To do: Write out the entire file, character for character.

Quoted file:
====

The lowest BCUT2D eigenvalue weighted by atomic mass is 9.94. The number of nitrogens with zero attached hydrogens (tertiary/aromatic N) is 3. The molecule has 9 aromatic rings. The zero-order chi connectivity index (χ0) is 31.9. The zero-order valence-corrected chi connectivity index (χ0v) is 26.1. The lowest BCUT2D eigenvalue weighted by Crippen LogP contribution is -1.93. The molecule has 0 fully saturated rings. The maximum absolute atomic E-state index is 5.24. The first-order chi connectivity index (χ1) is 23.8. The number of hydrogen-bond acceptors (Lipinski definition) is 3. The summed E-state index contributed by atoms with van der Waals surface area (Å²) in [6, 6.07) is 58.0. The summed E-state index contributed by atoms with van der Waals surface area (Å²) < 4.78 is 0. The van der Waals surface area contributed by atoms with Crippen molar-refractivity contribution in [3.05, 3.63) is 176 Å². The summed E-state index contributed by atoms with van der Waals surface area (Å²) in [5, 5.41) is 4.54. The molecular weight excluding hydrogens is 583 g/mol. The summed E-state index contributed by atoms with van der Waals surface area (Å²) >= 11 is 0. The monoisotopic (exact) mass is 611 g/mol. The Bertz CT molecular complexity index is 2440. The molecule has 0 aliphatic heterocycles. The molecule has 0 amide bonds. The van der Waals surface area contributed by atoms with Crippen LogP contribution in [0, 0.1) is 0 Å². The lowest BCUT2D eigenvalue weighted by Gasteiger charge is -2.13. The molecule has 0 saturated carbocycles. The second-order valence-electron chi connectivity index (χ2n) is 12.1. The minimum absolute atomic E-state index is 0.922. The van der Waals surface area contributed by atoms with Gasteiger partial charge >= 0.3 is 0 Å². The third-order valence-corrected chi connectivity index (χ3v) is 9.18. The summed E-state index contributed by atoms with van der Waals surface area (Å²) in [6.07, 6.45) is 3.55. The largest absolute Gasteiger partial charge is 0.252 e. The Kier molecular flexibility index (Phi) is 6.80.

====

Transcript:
The lowest BCUT2D eigenvalue weighted by atomic mass is 9.94. The number of nitrogens with zero attached hydrogens (tertiary/aromatic N) is 3. The molecule has 9 aromatic rings. The zero-order chi connectivity index (χ0) is 31.9. The zero-order valence-corrected chi connectivity index (χ0v) is 26.1. The lowest BCUT2D eigenvalue weighted by Crippen LogP contribution is -1.93. The molecule has 0 fully saturated rings. The maximum absolute atomic E-state index is 5.24. The first-order chi connectivity index (χ1) is 23.8. The number of hydrogen-bond acceptors (Lipinski definition) is 3. The summed E-state index contributed by atoms with van der Waals surface area (Å²) in [6, 6.07) is 58.0. The summed E-state index contributed by atoms with van der Waals surface area (Å²) < 4.78 is 0. The van der Waals surface area contributed by atoms with Crippen molar-refractivity contribution in [3.05, 3.63) is 176 Å². The summed E-state index contributed by atoms with van der Waals surface area (Å²) in [5, 5.41) is 4.54. The molecular weight excluding hydrogens is 583 g/mol. The summed E-state index contributed by atoms with van der Waals surface area (Å²) >= 11 is 0. The monoisotopic (exact) mass is 611 g/mol. The Bertz CT molecular complexity index is 2440. The molecule has 0 aliphatic heterocycles. The molecule has 0 amide bonds. The van der Waals surface area contributed by atoms with Crippen LogP contribution in [0, 0.1) is 0 Å². The lowest BCUT2D eigenvalue weighted by Gasteiger charge is -2.13. The molecule has 0 saturated carbocycles. The second-order valence-electron chi connectivity index (χ2n) is 12.1. The minimum absolute atomic E-state index is 0.922. The van der Waals surface area contributed by atoms with Gasteiger partial charge >= 0.3 is 0 Å². The third-order valence-corrected chi connectivity index (χ3v) is 9.18. The summed E-state index contributed by atoms with van der Waals surface area (Å²) in [6.07, 6.45) is 3.55. The largest absolute Gasteiger partial charge is 0.252 e. The Kier molecular flexibility index (Phi) is 6.80.